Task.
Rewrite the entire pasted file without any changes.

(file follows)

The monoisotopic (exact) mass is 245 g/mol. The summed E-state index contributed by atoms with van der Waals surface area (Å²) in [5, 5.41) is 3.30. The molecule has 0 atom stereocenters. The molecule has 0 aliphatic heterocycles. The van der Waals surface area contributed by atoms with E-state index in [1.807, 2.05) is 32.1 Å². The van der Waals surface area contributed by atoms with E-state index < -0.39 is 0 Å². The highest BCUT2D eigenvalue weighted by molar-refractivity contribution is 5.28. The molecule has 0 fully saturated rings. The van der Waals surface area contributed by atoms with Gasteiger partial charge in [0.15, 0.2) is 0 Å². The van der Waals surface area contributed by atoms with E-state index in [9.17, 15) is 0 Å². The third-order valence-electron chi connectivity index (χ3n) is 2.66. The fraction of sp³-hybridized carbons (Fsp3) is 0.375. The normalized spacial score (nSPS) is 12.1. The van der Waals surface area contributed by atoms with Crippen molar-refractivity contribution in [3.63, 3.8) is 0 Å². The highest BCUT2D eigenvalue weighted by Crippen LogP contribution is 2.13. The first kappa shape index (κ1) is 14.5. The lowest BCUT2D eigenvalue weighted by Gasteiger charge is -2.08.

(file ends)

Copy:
The monoisotopic (exact) mass is 245 g/mol. The summed E-state index contributed by atoms with van der Waals surface area (Å²) in [5, 5.41) is 3.30. The molecule has 0 atom stereocenters. The molecule has 0 aliphatic heterocycles. The van der Waals surface area contributed by atoms with E-state index in [1.807, 2.05) is 32.1 Å². The van der Waals surface area contributed by atoms with E-state index < -0.39 is 0 Å². The highest BCUT2D eigenvalue weighted by molar-refractivity contribution is 5.28. The molecule has 0 fully saturated rings. The van der Waals surface area contributed by atoms with Gasteiger partial charge in [0.15, 0.2) is 0 Å². The van der Waals surface area contributed by atoms with E-state index in [9.17, 15) is 0 Å². The third-order valence-electron chi connectivity index (χ3n) is 2.66. The fraction of sp³-hybridized carbons (Fsp3) is 0.375. The normalized spacial score (nSPS) is 12.1. The van der Waals surface area contributed by atoms with Crippen molar-refractivity contribution in [3.63, 3.8) is 0 Å². The highest BCUT2D eigenvalue weighted by Crippen LogP contribution is 2.13. The first kappa shape index (κ1) is 14.5. The lowest BCUT2D eigenvalue weighted by Gasteiger charge is -2.08.